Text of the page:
We have encouraged partnerships in our financial institution reform package. Our investment houses needed access to capital. This is what we made possible in our reforms a few years ago.

Business with Research and Training Institutes

There are also gains to be made by acquiring partners from outside the business world. With educational institutions to develop training programs. Or with universities, research centres, or institutions such as the National Research Council, which enables smaller firms to benefit from research and to keep track of technological developments.

A good example is that of Jutras Die Casting, a Toronto manufacturer of auto parts that turned to the Ontario Centre for Advanced Manufacturing (OCAM) in Cambridge, Ontario, for assistance in recommending low-cost ways of improving quality. The improvements OCAM recommended were easy for employees to learn and resulted in a dramatic reduction in the company's reject rate.

Business with Labour

Partnering, however, involves more than just a business decision. In many cases, it's a lifestyle decision too. It takes a wrenching adjustment on the part of business people who, through hard experience, have learned the lesson that they are on their own. Our business culture has to keep in step with the times, to accommodate new relationships of trust, sometimes even with competitors, and a new sense of shared values.

I believe the culture can be transformed, even in the case of business joining forces with unions. This may be the most acrid week in labour relations for many months but we do have excellent examples of partnerships that break down labour-management antagonism. Increasingly, at a time of profound adjustment in our industrial structure, both sides are coming to see that they must rise above ingrained attitudes of hostility, defensiveness and self-protection.

Think, for example, of the joint efforts being made by the Cape Breton Development Corporation, for which I report to Parliament, and its unions, particularly the United Mine Workers (UMW), to keep their industry viable and provide secure, long-term employment for its work force.

The history of the Cape Breton coal industry is stained by a continuous pattern of labour-management strife. Yet recently workers and executives have come together to develop a plan for restructuring the company and the UMW district president participated in a successful marketing mission to Mexico.

Government with Business

But you know as I do that it is not just up to business and labour to break out of the old mold and forge partnerships. The obligation rests heavily on government as well, and the Federal Government is, in fact, finding new ways to work with the private sector. We can't afford an expensive subsidy approach to partnering, but we can create partnerships in other ways.

Let me give you an interesting example of how we promote tourism in Canada. A recent study conducted by Coopers & Lybrand and commissioned, in part, by my department, has shown that the level of satisfaction on the part of U.S. travellers who have holidayed in Canada is extraordinarily high, as is the likelihood that they will be making a return trip. Ninety-six per cent say that their trip to Canada was as good as, or better than, their last vacation in the U.S.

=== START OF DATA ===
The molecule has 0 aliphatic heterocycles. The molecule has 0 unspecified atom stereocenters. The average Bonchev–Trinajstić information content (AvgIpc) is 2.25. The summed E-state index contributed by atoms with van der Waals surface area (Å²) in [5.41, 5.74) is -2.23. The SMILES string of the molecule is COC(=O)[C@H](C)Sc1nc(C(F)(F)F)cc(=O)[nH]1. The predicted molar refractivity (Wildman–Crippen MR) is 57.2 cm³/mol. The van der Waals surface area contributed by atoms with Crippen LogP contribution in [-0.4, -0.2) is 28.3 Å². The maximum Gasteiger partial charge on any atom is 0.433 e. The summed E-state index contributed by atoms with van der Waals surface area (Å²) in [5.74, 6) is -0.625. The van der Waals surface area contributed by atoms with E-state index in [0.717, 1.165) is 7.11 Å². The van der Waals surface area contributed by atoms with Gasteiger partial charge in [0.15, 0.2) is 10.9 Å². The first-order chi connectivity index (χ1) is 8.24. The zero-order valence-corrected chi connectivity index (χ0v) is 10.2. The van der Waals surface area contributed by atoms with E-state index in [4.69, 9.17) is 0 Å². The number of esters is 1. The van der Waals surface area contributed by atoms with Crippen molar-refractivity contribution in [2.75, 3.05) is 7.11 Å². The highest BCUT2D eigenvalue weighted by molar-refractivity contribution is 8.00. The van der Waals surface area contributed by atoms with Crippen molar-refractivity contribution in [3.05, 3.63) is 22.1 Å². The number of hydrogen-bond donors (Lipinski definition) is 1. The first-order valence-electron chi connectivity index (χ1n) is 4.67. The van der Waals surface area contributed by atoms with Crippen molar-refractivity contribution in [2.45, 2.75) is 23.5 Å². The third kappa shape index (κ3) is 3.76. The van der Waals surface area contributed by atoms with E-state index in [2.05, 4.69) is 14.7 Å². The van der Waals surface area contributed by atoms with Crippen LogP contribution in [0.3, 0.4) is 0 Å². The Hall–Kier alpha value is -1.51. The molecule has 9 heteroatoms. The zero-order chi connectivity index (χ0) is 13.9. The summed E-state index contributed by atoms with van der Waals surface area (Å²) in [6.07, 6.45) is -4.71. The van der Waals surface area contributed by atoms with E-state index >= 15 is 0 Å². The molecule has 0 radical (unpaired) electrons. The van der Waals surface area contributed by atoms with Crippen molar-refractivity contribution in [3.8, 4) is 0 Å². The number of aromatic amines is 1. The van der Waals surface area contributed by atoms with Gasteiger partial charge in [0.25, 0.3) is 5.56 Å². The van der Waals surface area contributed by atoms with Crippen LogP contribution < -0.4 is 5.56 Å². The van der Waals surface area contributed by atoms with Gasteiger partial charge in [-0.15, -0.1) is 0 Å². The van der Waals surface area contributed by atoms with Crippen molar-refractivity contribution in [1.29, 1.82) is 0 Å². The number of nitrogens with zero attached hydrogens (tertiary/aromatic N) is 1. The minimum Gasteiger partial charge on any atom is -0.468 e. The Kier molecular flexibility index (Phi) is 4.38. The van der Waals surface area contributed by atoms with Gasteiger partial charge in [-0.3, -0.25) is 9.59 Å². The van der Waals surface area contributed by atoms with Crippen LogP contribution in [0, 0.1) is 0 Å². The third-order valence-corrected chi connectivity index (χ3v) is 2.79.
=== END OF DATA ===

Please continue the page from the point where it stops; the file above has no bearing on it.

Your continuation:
Yet you may ask how is Tourism Canada, for which I am responsible, going to get full value from this huge market with the modest resources that can be made available at a time of government restraint? We have zeroed in on this problem by forming a wide variety of partnerships--with the provincial governments, of course, but also with the major airlines, with hotels and with tour operators.

Government with Government

Undoubtedly, we in government can do much to join forces with the private sector in pursuit of our mutual goals. But perhaps the greatest challenge is for governments to become effective partners of each other.

Are Canadians from coast to coast not now looking to their governments to show a spirit of partnership and cooperation at this time of national self-examination and renewal?

Speaking as a federal minister from Ontario, I naturally believe this lesson applies particularly to relations between our government and the government of this province. Working together, the governments of Canada and Ontario can do an enormous amount to support one another's objectives--in the realm of fiscal policy particularly but also in environmental regulation, tax collection, and many, many other areas.

For example, if we achieve a better-trained work force, one of the building blocks of competitiveness as the Federal Government sees it, this will be in major part due to the Ontario educational system.

Working at odds with one another, however, the wastage in effort and resources by both levels of government is enormous and tragic.

The Policies of the Ontario Government

You will understand when I say that, as minister for small business in Canada, I am very troubled by some of the policy directions being taken by the present government of Ontario.

Not only am I concerned by a fiscal stance that runs counter to our own. I am troubled by policies that appear to undercut what the Federal Government has been trying to do to moderate the regulatory burden on business, to augment sources of finance to start new businesses, to, in short, enable business people to make business decisions based solely on business criteria.

I am concerned that, when the Federal Government has been limiting program spending in the past years to less than inflation, the Ontario government has just announced an increase of program spending of over 13 per cent and an even higher increase in the government's bill for salaries and wages.